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MLB Trade Rumors: Andrew Cashner doesn’t want to leave Baltimore

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Andrew Cashner is pitching well for a last place team and is in his walk year, but doesn’t want to be dealt

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New York Yankees v Baltimore Orioles Photo by Will Newton/Getty Images

MLB Trade Rumors: Andrew Cashner, Baltimore Oriole starting pitcher, is exactly the type of guy one would expect to be on the move come July. The righthander is pitching decently, he’s in the last year of his contract, and the Orioles have the worst record in baseball. With the constant demand for starting pitching, Cashner would seem to be one of the most likely players to get dealt, even with an $8 million 2019 salary plus a $1.5 million bonus due in January, 2020, and a 2020 option at $10 million that vests if he throws 187 innings innings this year.

However, Cashner doesn’t want to go, according to a piece in the Athletic. Cashner is happy in Baltimore, likes working with pitching coach Doug Brocail, and goes so far to suggest that he might not report if he does get traded:

“I haven’t thought about it too much. At the end of the day, I kind of control what I want to do. Whether I want to go, whether I want to stay,” Cashner said. “I’d just have to sit down with my family and find out what’s best for us.”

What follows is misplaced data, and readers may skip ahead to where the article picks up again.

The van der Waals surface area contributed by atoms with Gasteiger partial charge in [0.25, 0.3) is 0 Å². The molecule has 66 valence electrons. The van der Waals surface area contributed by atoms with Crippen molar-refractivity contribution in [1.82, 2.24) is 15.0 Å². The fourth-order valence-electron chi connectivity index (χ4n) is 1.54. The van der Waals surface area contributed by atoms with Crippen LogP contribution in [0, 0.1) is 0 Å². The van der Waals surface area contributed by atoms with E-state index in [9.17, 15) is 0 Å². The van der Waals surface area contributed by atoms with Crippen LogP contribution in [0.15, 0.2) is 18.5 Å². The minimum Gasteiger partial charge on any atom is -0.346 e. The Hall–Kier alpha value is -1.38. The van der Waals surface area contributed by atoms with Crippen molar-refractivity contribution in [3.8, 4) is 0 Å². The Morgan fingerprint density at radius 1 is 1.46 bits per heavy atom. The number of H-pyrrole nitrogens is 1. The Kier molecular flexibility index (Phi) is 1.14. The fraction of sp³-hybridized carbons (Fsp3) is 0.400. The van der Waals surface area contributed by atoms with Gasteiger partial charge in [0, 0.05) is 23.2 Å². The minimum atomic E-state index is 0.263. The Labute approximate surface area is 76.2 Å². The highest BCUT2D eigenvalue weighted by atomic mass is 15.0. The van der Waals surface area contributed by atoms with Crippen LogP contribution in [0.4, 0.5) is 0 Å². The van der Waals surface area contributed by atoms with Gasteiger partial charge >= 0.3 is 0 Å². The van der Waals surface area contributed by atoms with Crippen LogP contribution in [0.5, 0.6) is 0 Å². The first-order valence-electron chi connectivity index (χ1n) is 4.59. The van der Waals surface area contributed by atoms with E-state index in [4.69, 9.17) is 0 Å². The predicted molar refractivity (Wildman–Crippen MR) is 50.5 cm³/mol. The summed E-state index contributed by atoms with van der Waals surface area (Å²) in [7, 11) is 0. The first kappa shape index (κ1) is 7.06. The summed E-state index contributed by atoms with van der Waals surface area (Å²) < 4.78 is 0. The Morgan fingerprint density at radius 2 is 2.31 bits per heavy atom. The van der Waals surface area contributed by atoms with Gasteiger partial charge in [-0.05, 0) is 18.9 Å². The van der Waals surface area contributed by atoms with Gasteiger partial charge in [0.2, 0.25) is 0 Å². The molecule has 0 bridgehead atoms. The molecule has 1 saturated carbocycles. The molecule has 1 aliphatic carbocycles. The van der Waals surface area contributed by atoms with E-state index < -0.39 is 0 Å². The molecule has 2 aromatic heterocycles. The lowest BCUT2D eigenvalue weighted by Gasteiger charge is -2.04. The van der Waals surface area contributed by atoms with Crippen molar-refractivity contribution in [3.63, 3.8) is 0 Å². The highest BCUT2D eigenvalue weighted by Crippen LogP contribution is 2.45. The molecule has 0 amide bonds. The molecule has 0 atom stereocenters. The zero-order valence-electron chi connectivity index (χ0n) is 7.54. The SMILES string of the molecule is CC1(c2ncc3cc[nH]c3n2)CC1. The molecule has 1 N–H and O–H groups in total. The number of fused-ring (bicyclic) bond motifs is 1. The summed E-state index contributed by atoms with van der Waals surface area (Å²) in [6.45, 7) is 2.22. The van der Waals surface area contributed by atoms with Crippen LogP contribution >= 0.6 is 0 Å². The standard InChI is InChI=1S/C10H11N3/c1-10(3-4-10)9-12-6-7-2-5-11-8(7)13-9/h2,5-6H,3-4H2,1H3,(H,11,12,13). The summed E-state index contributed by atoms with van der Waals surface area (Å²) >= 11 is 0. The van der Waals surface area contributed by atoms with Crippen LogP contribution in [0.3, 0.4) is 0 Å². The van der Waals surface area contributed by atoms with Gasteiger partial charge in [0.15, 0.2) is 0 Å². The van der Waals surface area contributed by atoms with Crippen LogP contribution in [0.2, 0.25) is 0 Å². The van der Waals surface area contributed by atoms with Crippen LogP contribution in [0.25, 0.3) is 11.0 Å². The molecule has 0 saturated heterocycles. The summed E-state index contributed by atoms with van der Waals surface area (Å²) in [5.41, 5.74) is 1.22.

This has to be unsettling news for the O’s, who are trying to rebuild, for whom Cashner is one of the few pieces that might be able to bring something with some value back in return. He doesn’t have a no-trade clause, so he can’t veto a deal — however, if a team looking for a starting pitcher in July isn’t sure if Cashner is going to show up if they trade for him, or are considered his heart won’t be in it or he won’t be in the right mental state to acquire him, that’s going to make them much more reluctant to deal.

This is also, however, a potential opening for the Texas Rangers. Cashner, of course, signed a one-year, make-good deal with the Rangers for the 2017 season, and he put up a 4.6 bWAR season, by far the best of his career, though with peripherals that suggested that the ERA wasn’t sustainable. Cashner is from Conroe and went to TCU, and if family and comfort level is important, it may be that the Rangers are a team he’d feel more comfortable joining.

Cashner had a 5.29 ERA and a 5.32 FIP for the Orioles in 2018, but has put up a 4.14 ERA and a 4.76 FIP in 54.1 IP so far in 2019. The Rangers are two games above .500 right now, and are surprisingly close in the Wild Card race, despite only having Mike Minor and Lance Lynn performing anywhere close to acceptably in the rotation. If the Rangers stay in the playoff race — a huge if — and if Cashner is performing decently, he would potentially be someone they could look to take on for little more than the cost of his remaining contract. Cashner isn’t likely to carry the Rangers to the postseason, but he could give them innings the rest of the way and help them stay afloat, and avoid the need to force guys who aren’t ready into the rotation.